William Gladstone, portrait by John Millais, 1879
“Show me the manner in which a nation cares for its dead and I will measure with mathematical exactness the tender mercies of its people, their respect for the laws of the land and their loyalty to high ideals."
These are the famous words of Victorian British Prime Minister, William Gladstone. Gladstone proposes a good test of loyalty to high ideals, but I think that an even greater test would be the manner in which a nation treats someone else's dead. At the time Gladstones words were uttered, the British Empire was disturbing ancient burial sites all over the world. Sacking their treasures and hauling their remains to European museums. In fact, Egyptian mummies were ground up for use as pigment in oil paints. Perhaps some of these were used in the portrait of Sir William Gladstone that is shown above.
Is it just me, or is there a striking resemblance between Gladstone and the Mummy doll?
In the news lately, there have been a few stories about Native American tribes demanding their dead back from museums, and in one case, a secret ivy league club. I hope that as a people we have grown up enough to recognize that the dead from other cultures, places and times deserve the same reverence as our own.
Here is an article from the newspaper I delivered as a boy, The Times Union:
Ancient remains to resume journey
State Museum to yield 1,000-year-old bones to Onondaga Indian Nation
By PAUL GRONDAHL, Staff writer
ALBANY — After a dispute that dragged on for years, the State Museum will repatriate 1,000-year-old bones of 180 Native American people in its collection to the Onondaga Indian Nation as early as next month. "We expect those ancestors to come home soon so they can resume their journey to the creator," said Joe Heath, a lawyer who represents the Onondaga tribe in repatriation and other issues. "They belong in the ground. Nobody wants their ancestors dug up and treated like museum pieces." The skeletal remains will be placed in plain pine boxes and sent to a burial ground behind a longhouse on the Onondaga Reservation south of Syracuse, and re-buried.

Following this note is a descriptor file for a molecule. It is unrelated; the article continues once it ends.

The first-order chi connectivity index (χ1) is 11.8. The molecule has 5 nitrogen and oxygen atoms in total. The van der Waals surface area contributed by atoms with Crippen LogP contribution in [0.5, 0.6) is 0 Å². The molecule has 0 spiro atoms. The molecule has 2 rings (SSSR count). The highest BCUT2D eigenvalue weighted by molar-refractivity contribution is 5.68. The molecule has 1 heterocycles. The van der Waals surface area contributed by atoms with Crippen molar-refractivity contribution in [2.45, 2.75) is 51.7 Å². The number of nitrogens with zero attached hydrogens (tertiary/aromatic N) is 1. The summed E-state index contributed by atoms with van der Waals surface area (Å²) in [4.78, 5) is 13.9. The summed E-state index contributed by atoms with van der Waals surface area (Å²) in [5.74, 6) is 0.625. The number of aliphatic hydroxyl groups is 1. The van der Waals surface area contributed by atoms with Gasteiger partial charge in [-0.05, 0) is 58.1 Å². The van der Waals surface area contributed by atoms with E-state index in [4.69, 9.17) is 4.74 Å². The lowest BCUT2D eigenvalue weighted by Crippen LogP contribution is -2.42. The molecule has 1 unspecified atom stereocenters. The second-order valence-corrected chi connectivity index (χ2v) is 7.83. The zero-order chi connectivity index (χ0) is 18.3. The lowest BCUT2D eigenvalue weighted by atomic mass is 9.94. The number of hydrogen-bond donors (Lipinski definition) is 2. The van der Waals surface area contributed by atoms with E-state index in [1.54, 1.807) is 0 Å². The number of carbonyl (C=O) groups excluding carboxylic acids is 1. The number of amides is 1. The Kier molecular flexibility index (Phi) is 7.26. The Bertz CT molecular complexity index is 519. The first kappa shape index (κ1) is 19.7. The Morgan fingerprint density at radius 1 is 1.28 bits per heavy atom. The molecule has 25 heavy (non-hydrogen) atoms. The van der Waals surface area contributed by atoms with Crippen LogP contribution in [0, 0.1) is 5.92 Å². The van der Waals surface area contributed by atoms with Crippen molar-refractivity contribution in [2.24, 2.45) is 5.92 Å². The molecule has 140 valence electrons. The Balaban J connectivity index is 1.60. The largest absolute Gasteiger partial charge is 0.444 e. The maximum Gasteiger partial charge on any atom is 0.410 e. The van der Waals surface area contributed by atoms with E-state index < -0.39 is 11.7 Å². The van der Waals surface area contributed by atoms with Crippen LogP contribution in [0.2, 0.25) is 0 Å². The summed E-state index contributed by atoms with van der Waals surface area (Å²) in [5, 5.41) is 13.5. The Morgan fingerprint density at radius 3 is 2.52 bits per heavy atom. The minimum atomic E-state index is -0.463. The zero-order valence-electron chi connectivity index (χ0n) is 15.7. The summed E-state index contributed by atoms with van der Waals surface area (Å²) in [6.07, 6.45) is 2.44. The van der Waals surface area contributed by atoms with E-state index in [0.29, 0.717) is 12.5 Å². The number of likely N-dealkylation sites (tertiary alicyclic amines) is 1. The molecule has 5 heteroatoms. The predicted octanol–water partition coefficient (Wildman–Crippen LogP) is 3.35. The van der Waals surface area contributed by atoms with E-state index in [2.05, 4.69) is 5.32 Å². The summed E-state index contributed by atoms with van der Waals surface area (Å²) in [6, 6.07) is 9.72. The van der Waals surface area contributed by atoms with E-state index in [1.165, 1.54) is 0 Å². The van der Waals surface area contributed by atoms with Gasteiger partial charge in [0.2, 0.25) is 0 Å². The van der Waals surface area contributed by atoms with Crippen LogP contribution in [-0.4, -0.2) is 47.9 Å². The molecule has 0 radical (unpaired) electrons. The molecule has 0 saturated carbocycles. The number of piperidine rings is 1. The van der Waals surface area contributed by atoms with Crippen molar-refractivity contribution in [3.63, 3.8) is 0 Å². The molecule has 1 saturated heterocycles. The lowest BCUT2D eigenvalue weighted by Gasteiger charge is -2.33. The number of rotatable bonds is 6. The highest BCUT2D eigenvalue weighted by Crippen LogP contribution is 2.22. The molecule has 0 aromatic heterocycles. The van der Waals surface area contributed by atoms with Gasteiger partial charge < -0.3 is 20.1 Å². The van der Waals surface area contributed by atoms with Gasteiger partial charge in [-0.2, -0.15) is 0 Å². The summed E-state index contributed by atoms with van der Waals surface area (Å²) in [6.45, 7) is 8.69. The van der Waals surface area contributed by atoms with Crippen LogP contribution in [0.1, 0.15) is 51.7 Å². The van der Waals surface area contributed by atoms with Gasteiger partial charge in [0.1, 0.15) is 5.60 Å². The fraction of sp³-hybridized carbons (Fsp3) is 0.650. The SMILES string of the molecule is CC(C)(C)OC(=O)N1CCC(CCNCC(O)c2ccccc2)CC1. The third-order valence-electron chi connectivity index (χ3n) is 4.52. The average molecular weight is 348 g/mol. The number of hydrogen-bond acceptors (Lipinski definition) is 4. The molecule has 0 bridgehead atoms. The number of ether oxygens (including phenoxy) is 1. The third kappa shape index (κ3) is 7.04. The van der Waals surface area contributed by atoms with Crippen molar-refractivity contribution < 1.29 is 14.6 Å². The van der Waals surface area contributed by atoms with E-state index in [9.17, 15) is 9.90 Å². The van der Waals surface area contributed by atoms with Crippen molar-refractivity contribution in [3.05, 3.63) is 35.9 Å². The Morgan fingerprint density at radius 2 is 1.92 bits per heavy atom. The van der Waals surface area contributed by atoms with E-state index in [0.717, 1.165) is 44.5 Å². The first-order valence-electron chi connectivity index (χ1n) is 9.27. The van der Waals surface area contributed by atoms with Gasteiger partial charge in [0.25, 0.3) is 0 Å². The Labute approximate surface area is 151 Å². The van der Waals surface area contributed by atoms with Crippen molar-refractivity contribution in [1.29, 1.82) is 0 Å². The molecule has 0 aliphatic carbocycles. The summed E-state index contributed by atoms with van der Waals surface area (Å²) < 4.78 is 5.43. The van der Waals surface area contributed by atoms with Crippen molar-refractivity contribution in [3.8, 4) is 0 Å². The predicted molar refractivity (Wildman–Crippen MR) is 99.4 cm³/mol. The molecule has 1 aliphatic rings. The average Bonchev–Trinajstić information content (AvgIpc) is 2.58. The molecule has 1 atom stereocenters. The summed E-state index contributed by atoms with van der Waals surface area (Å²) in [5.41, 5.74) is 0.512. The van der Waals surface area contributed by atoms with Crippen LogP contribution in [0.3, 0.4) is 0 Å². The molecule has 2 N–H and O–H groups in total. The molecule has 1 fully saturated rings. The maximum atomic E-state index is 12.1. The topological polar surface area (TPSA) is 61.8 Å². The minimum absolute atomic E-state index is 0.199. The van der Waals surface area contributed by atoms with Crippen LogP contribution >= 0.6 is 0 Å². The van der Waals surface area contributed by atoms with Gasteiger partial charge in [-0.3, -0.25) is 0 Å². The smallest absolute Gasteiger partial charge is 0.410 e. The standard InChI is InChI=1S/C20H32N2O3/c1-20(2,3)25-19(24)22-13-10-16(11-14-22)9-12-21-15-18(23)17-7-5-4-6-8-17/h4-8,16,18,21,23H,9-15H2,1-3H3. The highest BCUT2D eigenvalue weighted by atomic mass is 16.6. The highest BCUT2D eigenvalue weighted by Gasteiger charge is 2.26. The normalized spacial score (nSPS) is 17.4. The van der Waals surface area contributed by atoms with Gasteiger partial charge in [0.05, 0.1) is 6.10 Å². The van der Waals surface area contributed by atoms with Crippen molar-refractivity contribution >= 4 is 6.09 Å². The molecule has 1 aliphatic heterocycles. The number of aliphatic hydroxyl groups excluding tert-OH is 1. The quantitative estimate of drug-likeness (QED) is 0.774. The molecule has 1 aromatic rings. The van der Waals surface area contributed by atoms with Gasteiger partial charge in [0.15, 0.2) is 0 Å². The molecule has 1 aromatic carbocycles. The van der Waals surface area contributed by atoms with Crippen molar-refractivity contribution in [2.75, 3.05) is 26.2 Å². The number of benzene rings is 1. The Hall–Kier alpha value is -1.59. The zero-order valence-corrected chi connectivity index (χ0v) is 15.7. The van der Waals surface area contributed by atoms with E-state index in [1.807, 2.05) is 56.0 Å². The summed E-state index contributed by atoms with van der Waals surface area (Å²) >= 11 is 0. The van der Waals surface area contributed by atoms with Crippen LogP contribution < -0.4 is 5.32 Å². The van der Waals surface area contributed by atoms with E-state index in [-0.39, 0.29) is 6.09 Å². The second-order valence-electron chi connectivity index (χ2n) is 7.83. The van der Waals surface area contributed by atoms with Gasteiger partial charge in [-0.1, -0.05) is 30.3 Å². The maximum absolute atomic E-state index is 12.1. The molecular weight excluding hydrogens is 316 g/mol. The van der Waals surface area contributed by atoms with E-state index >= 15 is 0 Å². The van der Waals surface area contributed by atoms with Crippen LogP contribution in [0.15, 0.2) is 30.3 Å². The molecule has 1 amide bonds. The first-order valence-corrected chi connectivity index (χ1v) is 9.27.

A federal review panel ruled in favor of the Onondaga tribe last fall as part of the Native American Graves Protection and Repatriation Review Act. "We're going to go through with the process," said Clifford Siegfried, director of the State Museum, who said the earliest repatriation could take place would be at the end of April because of reporting rules in the law. The dispute dragged on because the State Museum holds nearly 900 ancient human remains in storage. Scientists want to be careful about setting a precedent for what happens to the rest of their archaeological holdings, even though most of the bones are not actively studied.
The remains in dispute were unearthed in the late 1960s during construction of Route 17, about 60 miles from today's Onondaga reservation. "We want to put them back into the ground as close as possible to where they started, but we also want them in a protected burial site so this tragedy doesn't repeat itself," Heath said.